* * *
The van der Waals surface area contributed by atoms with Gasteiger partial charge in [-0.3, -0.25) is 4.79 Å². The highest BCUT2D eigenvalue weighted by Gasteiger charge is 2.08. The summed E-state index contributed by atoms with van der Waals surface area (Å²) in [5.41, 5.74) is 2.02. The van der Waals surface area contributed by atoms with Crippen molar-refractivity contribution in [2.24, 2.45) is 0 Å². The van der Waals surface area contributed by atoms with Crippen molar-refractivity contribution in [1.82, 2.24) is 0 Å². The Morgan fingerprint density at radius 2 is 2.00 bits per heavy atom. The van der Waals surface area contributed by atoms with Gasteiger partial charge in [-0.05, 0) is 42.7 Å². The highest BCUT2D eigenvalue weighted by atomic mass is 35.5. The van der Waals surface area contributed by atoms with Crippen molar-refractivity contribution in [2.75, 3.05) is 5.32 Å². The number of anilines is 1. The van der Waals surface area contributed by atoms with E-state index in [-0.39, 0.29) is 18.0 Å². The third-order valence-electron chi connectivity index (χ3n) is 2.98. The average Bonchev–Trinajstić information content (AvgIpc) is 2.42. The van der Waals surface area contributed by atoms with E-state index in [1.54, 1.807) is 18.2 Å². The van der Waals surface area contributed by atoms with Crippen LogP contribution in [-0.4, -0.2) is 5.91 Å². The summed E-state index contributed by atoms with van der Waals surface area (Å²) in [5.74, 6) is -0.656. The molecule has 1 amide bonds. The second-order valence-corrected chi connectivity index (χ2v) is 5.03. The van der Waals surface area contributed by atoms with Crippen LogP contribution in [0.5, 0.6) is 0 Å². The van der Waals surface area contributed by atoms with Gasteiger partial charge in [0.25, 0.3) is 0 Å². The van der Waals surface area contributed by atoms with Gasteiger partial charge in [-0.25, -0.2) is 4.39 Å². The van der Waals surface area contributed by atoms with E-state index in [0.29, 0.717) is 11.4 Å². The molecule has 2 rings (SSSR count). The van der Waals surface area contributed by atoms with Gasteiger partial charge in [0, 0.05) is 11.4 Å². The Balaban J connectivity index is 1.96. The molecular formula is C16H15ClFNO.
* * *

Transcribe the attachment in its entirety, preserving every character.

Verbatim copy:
The van der Waals surface area contributed by atoms with Gasteiger partial charge in [-0.3, -0.25) is 4.79 Å². The highest BCUT2D eigenvalue weighted by Gasteiger charge is 2.08. The summed E-state index contributed by atoms with van der Waals surface area (Å²) in [5.41, 5.74) is 2.02. The van der Waals surface area contributed by atoms with Crippen molar-refractivity contribution in [2.24, 2.45) is 0 Å². The van der Waals surface area contributed by atoms with Crippen molar-refractivity contribution in [1.82, 2.24) is 0 Å². The Morgan fingerprint density at radius 2 is 2.00 bits per heavy atom. The van der Waals surface area contributed by atoms with Gasteiger partial charge in [-0.05, 0) is 42.7 Å². The highest BCUT2D eigenvalue weighted by atomic mass is 35.5. The van der Waals surface area contributed by atoms with Crippen molar-refractivity contribution in [2.75, 3.05) is 5.32 Å². The number of anilines is 1. The van der Waals surface area contributed by atoms with E-state index in [-0.39, 0.29) is 18.0 Å². The third-order valence-electron chi connectivity index (χ3n) is 2.98. The average Bonchev–Trinajstić information content (AvgIpc) is 2.42. The van der Waals surface area contributed by atoms with E-state index in [1.54, 1.807) is 18.2 Å². The van der Waals surface area contributed by atoms with Crippen LogP contribution in [-0.4, -0.2) is 5.91 Å². The summed E-state index contributed by atoms with van der Waals surface area (Å²) in [5.74, 6) is -0.656. The molecule has 1 amide bonds. The second-order valence-corrected chi connectivity index (χ2v) is 5.03. The van der Waals surface area contributed by atoms with Crippen LogP contribution in [0.5, 0.6) is 0 Å². The van der Waals surface area contributed by atoms with Gasteiger partial charge in [0.25, 0.3) is 0 Å². The van der Waals surface area contributed by atoms with Gasteiger partial charge in [-0.25, -0.2) is 4.39 Å². The van der Waals surface area contributed by atoms with E-state index in [0.29, 0.717) is 11.4 Å². The molecule has 2 rings (SSSR count). The van der Waals surface area contributed by atoms with Gasteiger partial charge in [0, 0.05) is 11.4 Å². The Balaban J connectivity index is 1.96. The molecular formula is C16H15ClFNO.